Fannie Mae and the FHA also back loans or mortgages that finance renewable or efficiency projects, so talk to your mortgage lender if you’re interested in these.

Lastly, solar companies typically have a finance company ‘on call’ that offers secured or unsecured loans. Take a look at our article Options for Solar Power Loans: From FHA to Home Equity for more info.

While avoiding that investment hurdle is the main draw for solar loans, the main drawback is the lower overall savings due to all that interest you have to pay. The loan company’s got to get something for letting you borrow that cash, right?

How much are those interest payments going to cost you? Let’s see:

Let’s say you secured a 12-year loan with 5% interest to pay $15,250 for the 5kW installation above. After Year 12, you’ll have paid off the entire loan and paid $5,061 in interest.

Add interest:

$15,250 + $5,061 = $20,311

This increases your total investment to $20,311, dropping your total savings to $9,130.

Total savings:

$29,441 – $20,311 = $9,130

That seems like a big drop, but consider that you’ve would’ve spent $29k on electricity if you never installed solar, so you’re still seeing about a 31% discount on your electricity costs.

Of course, if you can find a loan with lower interest rates, or can handle a shorter length, your total interest payments will be lower and your total savings will increase. Keep this in mind. Don’t just go with an offering from your solar installer or bank. It’s worthwhile to shop around to find the best possible deal.

Bottom Line: If you don’t have the cash to purchase solar outright, loans offer a way to avoid that initial investment, with lower – albeit still worthwhile – savings.

Solar leaseshuge-solar-system

⇑ Pros:

  • No money down
  • No maintenance or repair responsibilities

⇓ Cons:

  • Lower savings
  • Solar company retains ownership
  • You pay ‘full price’ for installation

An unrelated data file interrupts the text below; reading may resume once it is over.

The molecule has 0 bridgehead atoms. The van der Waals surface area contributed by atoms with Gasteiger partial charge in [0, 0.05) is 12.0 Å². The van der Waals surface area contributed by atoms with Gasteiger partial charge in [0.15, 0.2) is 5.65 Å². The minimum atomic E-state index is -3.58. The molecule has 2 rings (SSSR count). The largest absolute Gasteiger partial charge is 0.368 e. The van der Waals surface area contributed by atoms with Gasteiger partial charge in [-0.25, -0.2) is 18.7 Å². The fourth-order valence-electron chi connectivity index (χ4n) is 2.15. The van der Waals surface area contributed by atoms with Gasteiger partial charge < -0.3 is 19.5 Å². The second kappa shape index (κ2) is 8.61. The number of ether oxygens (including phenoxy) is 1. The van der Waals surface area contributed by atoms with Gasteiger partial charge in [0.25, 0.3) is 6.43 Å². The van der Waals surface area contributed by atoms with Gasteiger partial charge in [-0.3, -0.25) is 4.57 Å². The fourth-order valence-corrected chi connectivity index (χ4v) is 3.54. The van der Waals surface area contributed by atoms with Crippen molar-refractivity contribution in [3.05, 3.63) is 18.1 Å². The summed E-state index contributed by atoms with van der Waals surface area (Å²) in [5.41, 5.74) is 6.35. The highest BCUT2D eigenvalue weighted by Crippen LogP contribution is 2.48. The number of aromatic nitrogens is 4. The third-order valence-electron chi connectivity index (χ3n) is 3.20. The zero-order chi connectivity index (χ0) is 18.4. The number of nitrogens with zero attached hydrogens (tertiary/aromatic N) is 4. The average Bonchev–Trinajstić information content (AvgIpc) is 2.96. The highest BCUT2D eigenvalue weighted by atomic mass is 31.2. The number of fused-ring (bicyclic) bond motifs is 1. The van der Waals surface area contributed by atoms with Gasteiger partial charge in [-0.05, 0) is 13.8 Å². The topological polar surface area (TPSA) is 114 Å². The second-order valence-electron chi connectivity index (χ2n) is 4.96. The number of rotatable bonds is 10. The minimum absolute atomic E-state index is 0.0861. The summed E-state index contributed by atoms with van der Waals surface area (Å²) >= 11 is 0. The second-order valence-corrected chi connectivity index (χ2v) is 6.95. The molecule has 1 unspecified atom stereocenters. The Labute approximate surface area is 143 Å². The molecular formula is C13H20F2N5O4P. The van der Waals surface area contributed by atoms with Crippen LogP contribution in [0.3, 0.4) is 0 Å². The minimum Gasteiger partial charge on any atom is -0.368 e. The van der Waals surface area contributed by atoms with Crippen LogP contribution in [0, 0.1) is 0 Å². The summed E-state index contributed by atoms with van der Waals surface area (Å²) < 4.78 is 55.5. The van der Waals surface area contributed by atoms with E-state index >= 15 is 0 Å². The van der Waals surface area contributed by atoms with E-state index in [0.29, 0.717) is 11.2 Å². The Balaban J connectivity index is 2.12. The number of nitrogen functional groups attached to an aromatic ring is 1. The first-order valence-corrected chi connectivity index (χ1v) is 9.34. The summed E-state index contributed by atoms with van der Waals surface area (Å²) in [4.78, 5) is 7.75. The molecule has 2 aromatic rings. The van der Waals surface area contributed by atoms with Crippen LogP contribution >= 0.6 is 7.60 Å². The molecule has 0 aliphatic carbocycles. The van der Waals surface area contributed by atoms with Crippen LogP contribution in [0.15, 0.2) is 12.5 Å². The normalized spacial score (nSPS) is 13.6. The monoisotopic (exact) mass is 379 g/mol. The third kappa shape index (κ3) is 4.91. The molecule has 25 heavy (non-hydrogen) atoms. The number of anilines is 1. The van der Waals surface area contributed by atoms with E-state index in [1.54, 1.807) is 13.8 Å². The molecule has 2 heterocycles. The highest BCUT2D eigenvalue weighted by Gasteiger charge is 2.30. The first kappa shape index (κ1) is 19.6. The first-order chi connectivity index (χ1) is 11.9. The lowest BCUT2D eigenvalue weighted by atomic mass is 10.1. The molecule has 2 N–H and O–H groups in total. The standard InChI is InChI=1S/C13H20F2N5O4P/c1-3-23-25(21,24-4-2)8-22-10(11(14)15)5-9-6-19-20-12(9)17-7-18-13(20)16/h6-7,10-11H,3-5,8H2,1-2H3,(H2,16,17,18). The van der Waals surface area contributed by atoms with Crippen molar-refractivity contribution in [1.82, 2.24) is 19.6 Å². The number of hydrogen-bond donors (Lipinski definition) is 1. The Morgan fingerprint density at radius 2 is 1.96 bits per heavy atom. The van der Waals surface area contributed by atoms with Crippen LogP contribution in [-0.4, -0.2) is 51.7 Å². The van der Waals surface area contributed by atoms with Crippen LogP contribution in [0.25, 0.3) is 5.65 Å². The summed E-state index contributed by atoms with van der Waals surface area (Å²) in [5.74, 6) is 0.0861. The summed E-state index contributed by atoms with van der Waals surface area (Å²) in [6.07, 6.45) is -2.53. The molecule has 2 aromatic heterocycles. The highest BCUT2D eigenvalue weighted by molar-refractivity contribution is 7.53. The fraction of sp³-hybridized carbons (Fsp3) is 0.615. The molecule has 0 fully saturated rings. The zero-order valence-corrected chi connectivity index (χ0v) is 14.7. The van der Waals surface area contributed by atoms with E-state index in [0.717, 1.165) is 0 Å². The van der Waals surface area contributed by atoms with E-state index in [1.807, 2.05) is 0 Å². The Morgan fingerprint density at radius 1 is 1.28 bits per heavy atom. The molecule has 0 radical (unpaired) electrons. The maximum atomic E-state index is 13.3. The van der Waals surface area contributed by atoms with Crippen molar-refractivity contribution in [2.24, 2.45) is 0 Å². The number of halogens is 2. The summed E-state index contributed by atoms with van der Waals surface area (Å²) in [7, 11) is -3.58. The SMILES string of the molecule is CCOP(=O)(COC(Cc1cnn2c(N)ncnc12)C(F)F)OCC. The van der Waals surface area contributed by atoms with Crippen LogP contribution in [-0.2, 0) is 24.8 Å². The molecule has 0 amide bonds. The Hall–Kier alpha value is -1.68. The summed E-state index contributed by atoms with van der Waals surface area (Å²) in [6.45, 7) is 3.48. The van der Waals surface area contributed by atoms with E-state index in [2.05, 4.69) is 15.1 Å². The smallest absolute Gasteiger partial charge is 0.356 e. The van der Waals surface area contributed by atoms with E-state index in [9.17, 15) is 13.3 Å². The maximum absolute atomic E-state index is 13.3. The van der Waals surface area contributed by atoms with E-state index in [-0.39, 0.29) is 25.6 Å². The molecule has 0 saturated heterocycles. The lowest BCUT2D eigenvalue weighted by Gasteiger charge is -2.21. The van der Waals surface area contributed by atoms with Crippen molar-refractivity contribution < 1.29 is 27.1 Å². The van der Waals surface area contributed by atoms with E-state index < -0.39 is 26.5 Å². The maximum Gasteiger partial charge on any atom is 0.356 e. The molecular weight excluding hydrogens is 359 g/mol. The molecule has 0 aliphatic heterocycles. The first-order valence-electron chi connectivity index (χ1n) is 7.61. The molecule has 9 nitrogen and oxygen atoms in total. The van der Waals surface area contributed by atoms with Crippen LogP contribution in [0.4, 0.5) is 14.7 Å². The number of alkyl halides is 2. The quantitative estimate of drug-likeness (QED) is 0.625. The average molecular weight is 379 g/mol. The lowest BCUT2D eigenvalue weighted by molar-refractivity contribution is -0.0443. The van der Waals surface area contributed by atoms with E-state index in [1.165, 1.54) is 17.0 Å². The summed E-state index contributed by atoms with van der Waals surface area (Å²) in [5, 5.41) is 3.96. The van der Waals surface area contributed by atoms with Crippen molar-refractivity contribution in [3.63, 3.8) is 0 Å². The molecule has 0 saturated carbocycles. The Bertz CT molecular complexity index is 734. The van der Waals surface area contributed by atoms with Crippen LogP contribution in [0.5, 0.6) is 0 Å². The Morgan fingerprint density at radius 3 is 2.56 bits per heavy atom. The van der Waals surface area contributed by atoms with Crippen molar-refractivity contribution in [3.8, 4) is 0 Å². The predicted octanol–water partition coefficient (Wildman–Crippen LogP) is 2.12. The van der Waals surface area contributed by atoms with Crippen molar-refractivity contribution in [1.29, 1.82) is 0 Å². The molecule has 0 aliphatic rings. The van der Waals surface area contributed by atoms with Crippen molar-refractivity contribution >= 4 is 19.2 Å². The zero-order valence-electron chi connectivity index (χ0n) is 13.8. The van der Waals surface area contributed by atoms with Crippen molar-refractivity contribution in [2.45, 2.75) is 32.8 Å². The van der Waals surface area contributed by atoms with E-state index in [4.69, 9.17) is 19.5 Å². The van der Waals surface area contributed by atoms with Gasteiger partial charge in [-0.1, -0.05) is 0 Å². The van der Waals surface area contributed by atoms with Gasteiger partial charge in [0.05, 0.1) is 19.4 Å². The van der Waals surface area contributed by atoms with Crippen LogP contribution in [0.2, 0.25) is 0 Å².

Sunrun, the 2nd largest residential solar company in the US, introduced solar leases back in 2007 as an alternative to purchasing in cash. With a solar lease, the solar company pays for, installs, and maintains the system. You get to use all the power produced by the system and make monthly payments, typically over 20 years, for the use of the equipment.

Sunrun, as well as other solar companies, claim you can knock about 20% of your electricity costs by going solar with a lease – a far cry from cash’s 50% or even loan’s 30% savings.

When first introduced, homeowners jumped on the leasing bandwagon, as it was the only option other than purchasing in cash. Today, solar leases are decreasing in popularity, as more homeowners see the benefits of solar ownership and either purchase in cash or take out a loan.

Since the installer retains ownership of ‘your’ installation, they – not you – are eligible for the 30% federal tax credit, leaving you to pay ‘full price’ for your installation. Many installers claim they pass on this discount to you through lower monthly payments, but these companies actually sell the tax credits to banks or other organizations as a way to increase profits (or at least decrease costs).

This doesn’t leave much room for installers to lower homeowners’ monthly bills – 2 people can’t benefit from the exact same tax credit.

Bottom Line: Solar leases, like any other type of lease, are a great way for the issuing company to make money. If you’re looking to increase your financial savings from going solar as much as possible, but can’t afford to pay in cash, look into solar loans instead.

In the end, purchasing solar panels is a decision only you can make. Each financing method has its own benefits and drawbacks.

If you don’t have the cash, take a look at securing a loan to finance your installation – you’ll be better off in the long run than if you went with a leasing option. If you’ve got the cash and gumption to go all in, you’ll save the most by laying out the cash upfront.

Next steps to purchasing solar panels

Now that you know about the different financing options, take some time to think about your own situation. Are you ready to invest your hard-earned cash for several years, or does a loan make more sense?

As always, talk to a few installers and/or lenders to see what’s out there. Look at a few different financing options and take some time to secure the best deal possible. The more time you spend finding the right financing, the more you stand to save and the happier you’ll be with your new solar installation!

Image Credits under CC License via Pixabay – 1, 2, 3